The new city of Haidarabad that came up under the Qutb Shahis in the late sixteenth century soon developed as a pre-eminent metropolis gaining international recognition and status. It was dotted with beautiful monuments and palaces that were comparable to the best in the world. Persian and South Indian artisans and architects who worked on these mega building projects came together to produce a new genre in Indo-Islamic architecture. Among the landmarks that were constructed by the Qutb Shahi sultans were gateways, royal palaces, mosques, minarets, tombs, sarais, ashurkhanas, bridges and elaborate gardens and tanks.
What is left of the grandeur of the Qutb Shahis at present in Hyderabad are–the Golconda Fort, Qutb Shahi necropolis, Charminar-Charkaman, Mecca Masjid, Toli Masjid, Hayatnagar Sarai and Badshahi Ashurkhana of which the monument of Charminar occupies a place of pride. A lot has been written about the architectural proportions and aesthetic stucco design of the Charminar but there are still some intriguing mysteries which need to be unravelled.
Let us restrict the analysis to the cistern-fountains in the Charminar and the Char-su-ka-Hauz which formed the centre point of the radius of the Charkaman. The central area of the Charkaman was known as the Jilau Khana or royal vestibule as the whole vicinity comprising the Charminar-Charkaman-Char-su-ka-Hauz formed the most significant area after the Golconda Fort. It was beyond this grand central piazza that other beautiful monuments and magnificent royal palaces were constructed.
In the development of the new city of Haidarabad, the Charminar was the first monument that was completed in 1591. Many historians who have worked on the architectural traditions of the Qutb Shahis consider the Charminar to be a chaubara or a city square. The Charminar, which was constructed around the same time as the palaces, had a large cistern at its centre floor which either was for ornamental purpose or was perhaps used as a tank for ablution before offering namaz at the mosque located on the second floor. It is still not certain how operational this mosque would have been.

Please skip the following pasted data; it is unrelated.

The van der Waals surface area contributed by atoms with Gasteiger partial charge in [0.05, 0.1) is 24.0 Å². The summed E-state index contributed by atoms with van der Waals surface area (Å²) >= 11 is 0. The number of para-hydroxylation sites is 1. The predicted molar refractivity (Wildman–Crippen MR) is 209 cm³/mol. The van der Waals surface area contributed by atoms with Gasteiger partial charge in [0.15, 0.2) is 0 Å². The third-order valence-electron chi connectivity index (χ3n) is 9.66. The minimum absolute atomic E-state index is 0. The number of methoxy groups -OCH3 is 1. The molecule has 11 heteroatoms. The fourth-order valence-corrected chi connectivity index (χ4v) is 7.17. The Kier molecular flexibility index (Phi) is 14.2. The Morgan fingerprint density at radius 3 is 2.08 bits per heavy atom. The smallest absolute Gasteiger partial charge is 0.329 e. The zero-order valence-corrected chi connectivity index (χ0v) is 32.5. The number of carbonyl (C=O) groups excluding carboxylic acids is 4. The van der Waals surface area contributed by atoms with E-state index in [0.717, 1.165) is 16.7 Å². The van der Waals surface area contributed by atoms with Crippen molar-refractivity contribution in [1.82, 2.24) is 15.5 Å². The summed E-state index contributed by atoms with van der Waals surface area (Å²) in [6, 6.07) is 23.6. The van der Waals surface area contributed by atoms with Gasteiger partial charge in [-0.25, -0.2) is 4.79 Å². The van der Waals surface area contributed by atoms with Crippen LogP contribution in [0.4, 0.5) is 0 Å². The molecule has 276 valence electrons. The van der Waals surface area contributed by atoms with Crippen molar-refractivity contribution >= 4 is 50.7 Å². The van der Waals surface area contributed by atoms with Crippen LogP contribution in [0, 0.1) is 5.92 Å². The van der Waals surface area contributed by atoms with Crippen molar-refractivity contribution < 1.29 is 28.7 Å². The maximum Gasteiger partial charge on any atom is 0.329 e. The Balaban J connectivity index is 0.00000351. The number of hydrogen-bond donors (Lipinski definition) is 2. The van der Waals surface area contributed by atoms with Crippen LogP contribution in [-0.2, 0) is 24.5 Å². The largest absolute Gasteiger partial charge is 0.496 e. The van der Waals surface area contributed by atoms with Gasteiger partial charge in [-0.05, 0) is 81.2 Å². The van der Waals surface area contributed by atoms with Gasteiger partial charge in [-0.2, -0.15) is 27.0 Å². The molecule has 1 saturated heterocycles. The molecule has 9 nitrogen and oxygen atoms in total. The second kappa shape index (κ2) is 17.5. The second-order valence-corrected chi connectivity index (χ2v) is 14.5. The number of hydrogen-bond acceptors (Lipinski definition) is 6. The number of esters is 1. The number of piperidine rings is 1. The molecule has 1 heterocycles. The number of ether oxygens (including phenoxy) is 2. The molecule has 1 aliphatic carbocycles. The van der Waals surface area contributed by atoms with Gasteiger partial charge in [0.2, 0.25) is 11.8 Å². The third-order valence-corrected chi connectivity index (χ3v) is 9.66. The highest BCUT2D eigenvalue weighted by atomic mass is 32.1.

According to Khwaja Owais Qarni, the fountain in this particular cistern had two elephants and two lions spraying water over one another. The Qutb Shahis used the lion-elephant combo motif or relief at different locations. Even on the Patancheru Darwaza of the Golconda Fort these animal figurines are seen in various postures. It is not surprising that even the palaces in the central square area used the architectural tradition of the cistern-fountain in their palace-garden complexes. The lotus design on the central roof of the Charminar was symbolic of a flower being afloat on water and was in consonance with the water sprayed by the animal figurines of elephant and lion into the large cistern. The information that is available is that these animal figurines were removed by the Mughals when the city of Haidarabad was finally sieged in 1687, and unfortunately even the cistern in the Charminar was filled up in 1958.